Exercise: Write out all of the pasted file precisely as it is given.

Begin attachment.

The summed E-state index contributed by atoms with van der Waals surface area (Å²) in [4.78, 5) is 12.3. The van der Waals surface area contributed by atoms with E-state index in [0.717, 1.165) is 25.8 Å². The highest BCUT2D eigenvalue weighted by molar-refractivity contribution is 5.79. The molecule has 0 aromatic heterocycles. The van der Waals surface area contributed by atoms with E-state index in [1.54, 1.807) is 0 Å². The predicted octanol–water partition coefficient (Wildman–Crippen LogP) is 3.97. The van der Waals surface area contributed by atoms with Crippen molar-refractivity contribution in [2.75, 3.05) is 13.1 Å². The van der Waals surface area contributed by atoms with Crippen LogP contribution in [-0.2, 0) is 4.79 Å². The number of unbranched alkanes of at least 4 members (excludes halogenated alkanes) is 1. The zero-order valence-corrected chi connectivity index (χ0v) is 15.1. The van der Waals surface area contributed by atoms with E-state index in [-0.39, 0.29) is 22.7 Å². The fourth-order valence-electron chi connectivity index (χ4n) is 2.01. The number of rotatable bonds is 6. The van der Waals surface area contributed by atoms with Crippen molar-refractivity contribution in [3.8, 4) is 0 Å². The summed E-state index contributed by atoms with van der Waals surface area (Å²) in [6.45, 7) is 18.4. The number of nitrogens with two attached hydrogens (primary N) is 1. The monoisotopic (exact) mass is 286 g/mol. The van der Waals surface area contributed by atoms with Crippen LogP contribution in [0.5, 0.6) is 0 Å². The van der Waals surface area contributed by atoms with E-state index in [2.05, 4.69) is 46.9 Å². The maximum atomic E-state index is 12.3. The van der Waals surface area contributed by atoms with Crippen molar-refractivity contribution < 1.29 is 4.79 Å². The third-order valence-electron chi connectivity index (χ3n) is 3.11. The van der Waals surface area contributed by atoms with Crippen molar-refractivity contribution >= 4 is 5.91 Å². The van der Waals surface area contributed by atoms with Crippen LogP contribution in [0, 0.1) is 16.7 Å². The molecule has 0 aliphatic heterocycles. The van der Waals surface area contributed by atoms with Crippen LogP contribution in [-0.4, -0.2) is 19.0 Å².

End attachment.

The summed E-state index contributed by atoms with van der Waals surface area (Å²) in [4.78, 5) is 12.3. The van der Waals surface area contributed by atoms with E-state index in [0.717, 1.165) is 25.8 Å². The highest BCUT2D eigenvalue weighted by molar-refractivity contribution is 5.79. The molecule has 0 aromatic heterocycles. The van der Waals surface area contributed by atoms with E-state index in [1.54, 1.807) is 0 Å². The predicted octanol–water partition coefficient (Wildman–Crippen LogP) is 3.97. The van der Waals surface area contributed by atoms with Crippen molar-refractivity contribution in [2.75, 3.05) is 13.1 Å². The van der Waals surface area contributed by atoms with Crippen LogP contribution in [-0.2, 0) is 4.79 Å². The number of unbranched alkanes of at least 4 members (excludes halogenated alkanes) is 1. The zero-order valence-corrected chi connectivity index (χ0v) is 15.1. The van der Waals surface area contributed by atoms with E-state index in [-0.39, 0.29) is 22.7 Å². The fourth-order valence-electron chi connectivity index (χ4n) is 2.01. The number of rotatable bonds is 6. The van der Waals surface area contributed by atoms with Crippen molar-refractivity contribution in [3.8, 4) is 0 Å². The summed E-state index contributed by atoms with van der Waals surface area (Å²) in [6.45, 7) is 18.4. The number of nitrogens with two attached hydrogens (primary N) is 1. The monoisotopic (exact) mass is 286 g/mol. The van der Waals surface area contributed by atoms with Crippen LogP contribution in [0.5, 0.6) is 0 Å². The van der Waals surface area contributed by atoms with E-state index in [2.05, 4.69) is 46.9 Å². The maximum atomic E-state index is 12.3. The van der Waals surface area contributed by atoms with Crippen molar-refractivity contribution < 1.29 is 4.79 Å². The third-order valence-electron chi connectivity index (χ3n) is 3.11. The van der Waals surface area contributed by atoms with Crippen molar-refractivity contribution >= 4 is 5.91 Å². The van der Waals surface area contributed by atoms with Crippen LogP contribution in [0, 0.1) is 16.7 Å². The molecule has 0 aliphatic heterocycles. The van der Waals surface area contributed by atoms with Crippen LogP contribution in [-0.4, -0.2) is 19.0 Å².